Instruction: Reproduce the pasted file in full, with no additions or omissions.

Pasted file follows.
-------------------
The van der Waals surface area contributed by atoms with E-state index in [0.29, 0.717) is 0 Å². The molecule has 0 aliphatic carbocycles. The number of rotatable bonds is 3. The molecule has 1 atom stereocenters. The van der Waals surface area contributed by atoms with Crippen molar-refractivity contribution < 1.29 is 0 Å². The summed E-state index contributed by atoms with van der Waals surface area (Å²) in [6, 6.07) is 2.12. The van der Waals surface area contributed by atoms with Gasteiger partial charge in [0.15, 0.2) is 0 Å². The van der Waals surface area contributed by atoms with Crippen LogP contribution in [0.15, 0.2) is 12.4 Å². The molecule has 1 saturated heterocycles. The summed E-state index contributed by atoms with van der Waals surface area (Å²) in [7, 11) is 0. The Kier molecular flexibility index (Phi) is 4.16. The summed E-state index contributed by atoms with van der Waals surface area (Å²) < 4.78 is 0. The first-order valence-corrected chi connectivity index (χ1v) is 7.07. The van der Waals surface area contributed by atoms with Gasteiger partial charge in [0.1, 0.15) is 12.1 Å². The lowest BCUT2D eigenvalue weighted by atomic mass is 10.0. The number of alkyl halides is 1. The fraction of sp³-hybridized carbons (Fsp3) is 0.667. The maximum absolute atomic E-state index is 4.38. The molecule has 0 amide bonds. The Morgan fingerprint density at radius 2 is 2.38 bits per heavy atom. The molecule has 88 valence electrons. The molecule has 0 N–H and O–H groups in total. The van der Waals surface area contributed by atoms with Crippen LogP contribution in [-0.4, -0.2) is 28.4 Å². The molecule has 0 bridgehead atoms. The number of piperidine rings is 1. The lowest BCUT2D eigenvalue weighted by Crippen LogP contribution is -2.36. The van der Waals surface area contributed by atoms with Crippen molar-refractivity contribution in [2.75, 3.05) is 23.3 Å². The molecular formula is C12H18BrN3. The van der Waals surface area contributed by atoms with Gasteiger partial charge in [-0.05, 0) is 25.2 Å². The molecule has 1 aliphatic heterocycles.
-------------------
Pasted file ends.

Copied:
The van der Waals surface area contributed by atoms with E-state index in [0.29, 0.717) is 0 Å². The molecule has 0 aliphatic carbocycles. The number of rotatable bonds is 3. The molecule has 1 atom stereocenters. The van der Waals surface area contributed by atoms with Crippen molar-refractivity contribution < 1.29 is 0 Å². The summed E-state index contributed by atoms with van der Waals surface area (Å²) in [6, 6.07) is 2.12. The van der Waals surface area contributed by atoms with Gasteiger partial charge in [0.15, 0.2) is 0 Å². The van der Waals surface area contributed by atoms with Crippen LogP contribution in [0.15, 0.2) is 12.4 Å². The molecule has 1 saturated heterocycles. The summed E-state index contributed by atoms with van der Waals surface area (Å²) in [7, 11) is 0. The Kier molecular flexibility index (Phi) is 4.16. The summed E-state index contributed by atoms with van der Waals surface area (Å²) < 4.78 is 0. The first-order valence-corrected chi connectivity index (χ1v) is 7.07. The van der Waals surface area contributed by atoms with Gasteiger partial charge in [0.1, 0.15) is 12.1 Å². The lowest BCUT2D eigenvalue weighted by atomic mass is 10.0. The number of alkyl halides is 1. The fraction of sp³-hybridized carbons (Fsp3) is 0.667. The maximum absolute atomic E-state index is 4.38. The molecule has 0 amide bonds. The Morgan fingerprint density at radius 2 is 2.38 bits per heavy atom. The molecule has 88 valence electrons. The molecule has 0 N–H and O–H groups in total. The van der Waals surface area contributed by atoms with Crippen LogP contribution in [-0.4, -0.2) is 28.4 Å². The molecule has 0 bridgehead atoms. The number of piperidine rings is 1. The lowest BCUT2D eigenvalue weighted by Crippen LogP contribution is -2.36. The van der Waals surface area contributed by atoms with Crippen molar-refractivity contribution in [2.75, 3.05) is 23.3 Å². The molecular formula is C12H18BrN3. The van der Waals surface area contributed by atoms with Gasteiger partial charge in [-0.05, 0) is 25.2 Å². The molecule has 1 aliphatic heterocycles.